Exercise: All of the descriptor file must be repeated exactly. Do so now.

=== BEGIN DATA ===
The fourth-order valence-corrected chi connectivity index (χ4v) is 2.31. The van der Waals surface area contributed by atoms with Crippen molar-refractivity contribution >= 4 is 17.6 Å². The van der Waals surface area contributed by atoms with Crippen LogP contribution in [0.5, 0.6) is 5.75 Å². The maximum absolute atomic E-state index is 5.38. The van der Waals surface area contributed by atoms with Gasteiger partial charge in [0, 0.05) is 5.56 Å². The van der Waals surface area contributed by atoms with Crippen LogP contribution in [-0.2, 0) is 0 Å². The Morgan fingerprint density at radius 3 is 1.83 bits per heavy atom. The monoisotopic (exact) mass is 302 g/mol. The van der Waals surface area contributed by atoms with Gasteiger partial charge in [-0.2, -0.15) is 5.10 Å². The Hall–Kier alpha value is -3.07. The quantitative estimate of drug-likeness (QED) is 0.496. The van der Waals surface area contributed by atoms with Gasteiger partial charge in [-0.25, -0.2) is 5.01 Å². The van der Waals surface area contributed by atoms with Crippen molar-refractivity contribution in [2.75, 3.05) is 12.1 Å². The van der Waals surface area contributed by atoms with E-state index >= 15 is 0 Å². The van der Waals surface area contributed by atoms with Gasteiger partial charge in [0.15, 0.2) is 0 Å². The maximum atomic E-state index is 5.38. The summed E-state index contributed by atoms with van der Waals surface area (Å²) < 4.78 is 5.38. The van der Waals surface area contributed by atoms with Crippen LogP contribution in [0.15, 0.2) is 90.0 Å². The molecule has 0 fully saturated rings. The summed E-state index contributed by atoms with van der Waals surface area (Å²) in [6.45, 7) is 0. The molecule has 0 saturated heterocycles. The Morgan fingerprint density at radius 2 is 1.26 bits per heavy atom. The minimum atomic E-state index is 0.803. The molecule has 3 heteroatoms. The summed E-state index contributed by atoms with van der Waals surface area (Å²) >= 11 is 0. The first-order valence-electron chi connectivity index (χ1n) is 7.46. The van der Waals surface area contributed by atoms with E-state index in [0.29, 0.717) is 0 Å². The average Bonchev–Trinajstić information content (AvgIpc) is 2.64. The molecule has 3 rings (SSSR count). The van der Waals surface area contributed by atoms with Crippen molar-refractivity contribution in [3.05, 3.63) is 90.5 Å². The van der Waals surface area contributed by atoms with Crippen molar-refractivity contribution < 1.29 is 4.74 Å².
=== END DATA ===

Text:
The fourth-order valence-corrected chi connectivity index (χ4v) is 2.31. The van der Waals surface area contributed by atoms with Crippen molar-refractivity contribution >= 4 is 17.6 Å². The van der Waals surface area contributed by atoms with Crippen LogP contribution in [0.5, 0.6) is 5.75 Å². The maximum absolute atomic E-state index is 5.38. The van der Waals surface area contributed by atoms with Gasteiger partial charge in [0, 0.05) is 5.56 Å². The van der Waals surface area contributed by atoms with Crippen LogP contribution in [-0.2, 0) is 0 Å². The Morgan fingerprint density at radius 3 is 1.83 bits per heavy atom. The monoisotopic (exact) mass is 302 g/mol. The van der Waals surface area contributed by atoms with Gasteiger partial charge in [-0.2, -0.15) is 5.10 Å². The Hall–Kier alpha value is -3.07. The quantitative estimate of drug-likeness (QED) is 0.496. The van der Waals surface area contributed by atoms with Gasteiger partial charge in [-0.25, -0.2) is 5.01 Å². The van der Waals surface area contributed by atoms with Crippen molar-refractivity contribution in [2.75, 3.05) is 12.1 Å². The van der Waals surface area contributed by atoms with E-state index >= 15 is 0 Å². The van der Waals surface area contributed by atoms with Gasteiger partial charge in [0.15, 0.2) is 0 Å². The maximum atomic E-state index is 5.38. The summed E-state index contributed by atoms with van der Waals surface area (Å²) < 4.78 is 5.38. The van der Waals surface area contributed by atoms with Crippen LogP contribution in [0.15, 0.2) is 90.0 Å². The molecule has 0 fully saturated rings. The summed E-state index contributed by atoms with van der Waals surface area (Å²) in [6.45, 7) is 0. The molecule has 0 saturated heterocycles. The Morgan fingerprint density at radius 2 is 1.26 bits per heavy atom. The minimum atomic E-state index is 0.803. The molecule has 3 heteroatoms. The summed E-state index contributed by atoms with van der Waals surface area (Å²) >= 11 is 0. The first-order valence-electron chi connectivity index (χ1n) is 7.46. The van der Waals surface area contributed by atoms with E-state index in [0.29, 0.717) is 0 Å². The average Bonchev–Trinajstić information content (AvgIpc) is 2.64. The molecule has 3 rings (SSSR count). The van der Waals surface area contributed by atoms with Crippen molar-refractivity contribution in [3.05, 3.63) is 90.5 Å². The van der Waals surface area contributed by atoms with Crippen molar-refractivity contribution < 1.29 is 4.74 Å².